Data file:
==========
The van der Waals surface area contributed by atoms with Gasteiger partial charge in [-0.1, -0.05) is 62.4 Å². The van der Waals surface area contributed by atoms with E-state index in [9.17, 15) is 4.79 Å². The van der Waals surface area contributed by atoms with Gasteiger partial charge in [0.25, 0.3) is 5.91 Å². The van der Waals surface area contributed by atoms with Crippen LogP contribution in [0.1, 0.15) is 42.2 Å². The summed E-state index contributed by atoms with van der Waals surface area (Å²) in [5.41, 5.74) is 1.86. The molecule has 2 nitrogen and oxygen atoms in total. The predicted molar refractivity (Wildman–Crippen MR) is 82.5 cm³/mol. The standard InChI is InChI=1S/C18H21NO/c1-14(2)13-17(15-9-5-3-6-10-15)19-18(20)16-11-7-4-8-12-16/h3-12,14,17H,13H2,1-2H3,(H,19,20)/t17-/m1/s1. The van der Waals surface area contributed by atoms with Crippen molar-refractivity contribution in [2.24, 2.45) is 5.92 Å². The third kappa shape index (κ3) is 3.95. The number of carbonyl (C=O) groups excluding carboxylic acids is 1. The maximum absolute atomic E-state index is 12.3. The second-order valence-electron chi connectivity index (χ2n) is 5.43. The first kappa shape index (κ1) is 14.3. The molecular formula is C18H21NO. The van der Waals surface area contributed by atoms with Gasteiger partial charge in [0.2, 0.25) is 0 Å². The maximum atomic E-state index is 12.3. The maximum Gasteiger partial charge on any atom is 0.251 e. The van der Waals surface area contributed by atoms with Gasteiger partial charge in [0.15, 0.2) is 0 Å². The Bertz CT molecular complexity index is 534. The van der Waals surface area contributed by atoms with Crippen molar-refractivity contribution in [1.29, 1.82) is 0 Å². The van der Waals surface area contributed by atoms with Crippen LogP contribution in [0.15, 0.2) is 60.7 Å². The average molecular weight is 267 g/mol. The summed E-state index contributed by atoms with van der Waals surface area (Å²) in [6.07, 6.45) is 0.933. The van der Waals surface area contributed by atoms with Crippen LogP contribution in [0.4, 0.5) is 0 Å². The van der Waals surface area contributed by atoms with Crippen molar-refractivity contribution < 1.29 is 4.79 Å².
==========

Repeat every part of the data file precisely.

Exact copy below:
The van der Waals surface area contributed by atoms with Gasteiger partial charge in [-0.1, -0.05) is 62.4 Å². The van der Waals surface area contributed by atoms with E-state index in [9.17, 15) is 4.79 Å². The van der Waals surface area contributed by atoms with Gasteiger partial charge in [0.25, 0.3) is 5.91 Å². The van der Waals surface area contributed by atoms with Crippen LogP contribution in [0.1, 0.15) is 42.2 Å². The summed E-state index contributed by atoms with van der Waals surface area (Å²) in [5.41, 5.74) is 1.86. The molecule has 2 nitrogen and oxygen atoms in total. The predicted molar refractivity (Wildman–Crippen MR) is 82.5 cm³/mol. The standard InChI is InChI=1S/C18H21NO/c1-14(2)13-17(15-9-5-3-6-10-15)19-18(20)16-11-7-4-8-12-16/h3-12,14,17H,13H2,1-2H3,(H,19,20)/t17-/m1/s1. The van der Waals surface area contributed by atoms with Crippen molar-refractivity contribution in [2.24, 2.45) is 5.92 Å². The third kappa shape index (κ3) is 3.95. The number of carbonyl (C=O) groups excluding carboxylic acids is 1. The maximum absolute atomic E-state index is 12.3. The second-order valence-electron chi connectivity index (χ2n) is 5.43. The first kappa shape index (κ1) is 14.3. The molecular formula is C18H21NO. The van der Waals surface area contributed by atoms with Gasteiger partial charge in [0.2, 0.25) is 0 Å². The maximum atomic E-state index is 12.3. The maximum Gasteiger partial charge on any atom is 0.251 e. The van der Waals surface area contributed by atoms with Gasteiger partial charge in [0.15, 0.2) is 0 Å². The Bertz CT molecular complexity index is 534. The van der Waals surface area contributed by atoms with Crippen molar-refractivity contribution in [1.29, 1.82) is 0 Å². The van der Waals surface area contributed by atoms with Crippen LogP contribution in [0.15, 0.2) is 60.7 Å². The average molecular weight is 267 g/mol. The summed E-state index contributed by atoms with van der Waals surface area (Å²) in [6.07, 6.45) is 0.933. The van der Waals surface area contributed by atoms with Crippen LogP contribution in [0.4, 0.5) is 0 Å². The van der Waals surface area contributed by atoms with Crippen molar-refractivity contribution < 1.29 is 4.79 Å².